Former The Daily Show correspondent Wyatt Cenac‘s recognizable guise notwithstanding, People of Earth‘s first season was never really about one person. (Or one alien, for that matter.) Created by David Jenkins and executive produced by The Office and Parks and Recreation maestro Greg Daniels, the goofy TBS comedy series instead focused its known and pseudo-scientific energies on multiple interlocking ensembles. The first (and most obvious) was StarCrossed, a tight-knit group of people claiming to have been abducted by aliens led by ex-psychiatrist Gina Morrison (Ana Gasteyer). The second consisted of their abductees, as well as the vast alien conspiracy of which they were a part.
I highlight these groupings, above and beyond any single member, because their wholes truly are greater than the sum of their parts. That’s not to say that Cenac, Gasteyer, Oscar Nuñez or the aliens themselves aren’t worthy of recognition, because many among People of Earth‘s massive cast shine whenever the camera points their way. Yet none of this would matter if Jenkins had designed the show to focus solely on Cenac’s disgraced reporter Ozzie Graham instead. What makes People of Earth stand out from the rest of peak TV’s comedy surplus is its adept use of the ensemble dynamic, and if the first three episodes of season two are any indication, the series hasn’t lost its touch.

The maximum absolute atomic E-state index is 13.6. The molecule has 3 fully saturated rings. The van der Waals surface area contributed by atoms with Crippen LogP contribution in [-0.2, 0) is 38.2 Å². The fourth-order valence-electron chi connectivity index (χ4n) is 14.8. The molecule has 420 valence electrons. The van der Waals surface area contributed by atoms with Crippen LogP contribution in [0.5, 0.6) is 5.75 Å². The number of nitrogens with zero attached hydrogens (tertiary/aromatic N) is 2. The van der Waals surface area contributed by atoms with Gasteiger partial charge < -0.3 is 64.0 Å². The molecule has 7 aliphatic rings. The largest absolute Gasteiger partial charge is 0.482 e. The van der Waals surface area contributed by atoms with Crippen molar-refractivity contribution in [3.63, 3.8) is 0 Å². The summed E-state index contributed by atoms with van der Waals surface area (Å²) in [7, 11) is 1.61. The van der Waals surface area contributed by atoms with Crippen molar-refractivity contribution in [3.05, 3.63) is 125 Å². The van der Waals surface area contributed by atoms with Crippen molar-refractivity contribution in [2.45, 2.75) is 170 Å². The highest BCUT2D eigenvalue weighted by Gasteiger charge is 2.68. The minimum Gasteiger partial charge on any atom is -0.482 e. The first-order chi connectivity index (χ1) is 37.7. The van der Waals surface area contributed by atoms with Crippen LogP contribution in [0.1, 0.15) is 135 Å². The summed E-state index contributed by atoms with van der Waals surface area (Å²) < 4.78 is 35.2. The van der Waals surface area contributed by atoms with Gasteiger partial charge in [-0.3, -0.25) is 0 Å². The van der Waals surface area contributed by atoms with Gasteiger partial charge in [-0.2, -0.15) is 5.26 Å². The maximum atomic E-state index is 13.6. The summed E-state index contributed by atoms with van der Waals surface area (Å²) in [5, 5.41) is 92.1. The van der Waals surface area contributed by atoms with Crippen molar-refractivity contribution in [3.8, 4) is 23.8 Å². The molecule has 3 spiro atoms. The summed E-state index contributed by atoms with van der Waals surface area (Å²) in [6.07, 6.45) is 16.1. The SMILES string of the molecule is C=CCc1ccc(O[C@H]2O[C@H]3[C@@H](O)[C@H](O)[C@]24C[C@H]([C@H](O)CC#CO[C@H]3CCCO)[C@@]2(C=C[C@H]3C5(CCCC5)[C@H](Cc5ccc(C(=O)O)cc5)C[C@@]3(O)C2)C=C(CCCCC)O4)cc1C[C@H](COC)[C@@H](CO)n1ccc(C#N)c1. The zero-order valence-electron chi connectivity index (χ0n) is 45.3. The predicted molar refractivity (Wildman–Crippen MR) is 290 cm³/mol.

Following the first season finale “Snake Man and Little Guy,” both StarCrossed and their alien tormentors are in disarray. Father Doug (Nuñez) has banned the former from using meeting at his church, sparking their dissolution, while Don the White (Björn Gustafsson) abandons his otherworldly duties with Jeff the Grey (Ken Hall) to whisk Kelly (Alice Wetterlund) off to Iceland. Meanwhile, Ozzie discovers everyone in the group — save non-experiencer Gerry (Luka Jones) — was previously abducted by the Reptilians when they were children. Just before practically everything goes to hell, however, Gerry finds himself targeted by a beam of light and screams with joy at his finally being taken. Also, the robot Nancy (Debra Lynne McCabe) explodes, revealing Jonathan Walsh’s (Michael Cassidy) true reptilian face to Richard’s (Brian Huskey) horror.